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How to eat well in winter

How to Eat Well in Winter

If you’re the type of person who eats healthily during the summer but lives on comfort foods when the temperature starts to plummet, there’s good news. You can eat healthily all through the winter – and the even better news is if you do, you’ll have more energy to sail through any cold snap the season can throw at you.

Years ago, before central heating came along and kept us warm at home and at work, it was important to gain fat during the winter to help keep out the cold. This may explain why we feel like eating more during the winter and keeping our diet light during the warmer months. The problem is, we no longer need that extra layer of fat to keep us warm. But the urge to eat stodgy foods is still with us.

One way to overcome comfort food cravings is to eat as healthily as possible, and to have plenty of lean protein in your diet. Go for plenty of beans and pulses, nuts, seeds, fish and lean cuts of meat. Make sure you have some protein with each of your main meals – a portion should be around the size of your hand.

Include protein in snacks too – for example if you’re having fruit, have a few nuts too. Or try having a protein bar when you’re in the mood for something sweet instead of reaching for the biscuit tin. These may help satisfy your sweet tooth while at the same time boost your protein intake. Another delicious and convenient way of getting enough protein in your diet is to have a whey protein drink (if you’re watching your weight, choose a whey protein drink with reduced calories).

If you tend to feel hungry more often when the weather’s cold, try to eat little and often. If you don’t go for more than three hours without eating, you can avoid hunger pangs caused by dipping blood sugar levels.


Eat with the seasons

To make sure you’re getting as many nutrients in your food as possible, it’s a good idea to base your diet on foods that are in season during the winter months. Seasonal foods tend to be grown locally, which means they’re usually really fresh and contain a high level of nutrients. If, however, you eat non-local, non-seasonal foods, there’s a good chance they’ve been transported from other countries, and they can lose nutrients while they’re in transit and storage.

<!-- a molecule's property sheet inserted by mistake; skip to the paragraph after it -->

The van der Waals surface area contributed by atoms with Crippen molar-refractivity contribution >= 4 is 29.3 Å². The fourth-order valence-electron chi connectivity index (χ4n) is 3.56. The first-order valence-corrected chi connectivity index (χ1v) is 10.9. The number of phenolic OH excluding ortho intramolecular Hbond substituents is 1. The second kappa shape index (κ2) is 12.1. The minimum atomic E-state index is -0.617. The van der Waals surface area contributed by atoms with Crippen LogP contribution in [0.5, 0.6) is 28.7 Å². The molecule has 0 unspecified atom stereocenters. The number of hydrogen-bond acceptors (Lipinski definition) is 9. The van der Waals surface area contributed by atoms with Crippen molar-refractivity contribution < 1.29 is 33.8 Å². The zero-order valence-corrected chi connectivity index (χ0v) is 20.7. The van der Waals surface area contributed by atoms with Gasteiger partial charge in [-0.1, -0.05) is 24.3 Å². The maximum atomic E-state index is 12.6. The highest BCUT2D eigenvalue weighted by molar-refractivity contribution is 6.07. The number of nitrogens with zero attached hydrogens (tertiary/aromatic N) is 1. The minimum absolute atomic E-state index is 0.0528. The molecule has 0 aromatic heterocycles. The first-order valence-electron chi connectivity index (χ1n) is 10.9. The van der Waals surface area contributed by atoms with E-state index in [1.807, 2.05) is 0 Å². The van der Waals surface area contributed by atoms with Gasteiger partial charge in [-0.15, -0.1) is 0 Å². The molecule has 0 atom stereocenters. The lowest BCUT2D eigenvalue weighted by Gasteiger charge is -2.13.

Take bananas, for example. If they’re picked in the Caribbean they can take 14 days to arrive in UK supermarkets, which includes six days’ shipping time. Meanwhile, if you buy a lettuce in December, there’s a good chance it’s travelled a long way to get here and has been refrigerated for weeks while in transit.

Here’s a quick guide to what’s in season during the autumn and winter months:

September/October:

  • Fruit: Pears, apples, blackcurrant, figs, nectarines, peaches, plums, elderberries, tomatoes.

  • Vegetables: Aubergine, cabbage, carrots, artichoke, beetroot, broccoli, butternut squash, celery, courgettes, cucumber, fennel, garlic, leeks, marrow, onions, peppers, potatoes, radishes, runner beans, wild mushrooms, celeriac, kale, watercress, rocket, pumpkin, turnip.

November/December:

  • Fruit: Pears, apples, clementines, cranberries, passion fruit, satsumas.

  • Vegetables: Cabbage, runner beans, swede, turnips, artichoke, beetroot,  butternut squash, celeriac, celery, kale, leeks,  parsnips, potatoes, pumpkin, wild mushrooms, Brussels sprouts, onions, cauliflower.

January/February:

  • Fruit: Pears, clementines, lemons, oranges, passion fruit, satsumas, pomegranates.

  • Vegetables: Brussels sprouts, cabbage, potatoes, swede, beetroot, cauliflower, celeriac, celery, kale, leeks, parsnips, turnips.


You can find seasonal food in supermarkets – check the country of origin to see how far it’s travelled. But for food that’s been grown as locally as possible, there’s no better place to buy than at a farmers’ market or farmer’s shop. To find the closest market or shop where you live, search the National Farmers’ Retail & Markets Association website or visit Find Local Produce.
 

Top winter foods for health

Winter is peak time for cold and flu viruses. But eating certain foods may help your immune system stay strong. If you’re susceptible to winter weight gain, certain foods and nutrients can also keep the cold-weather pounds off. 

Here are some of the things you should be eating more of during the winter months:

  • Eat lots of different coloured fruit and veg – at least five portions a day (the more the better). This can help boost your intake of antioxidants and keep your immune system ticking over.  Kale is in season throughout the winter, and is rich in antioxidants. Add some chopped kale to your winter soups or stews, or braise some in a pan with a little olive oil, chopped garlic and seasoning.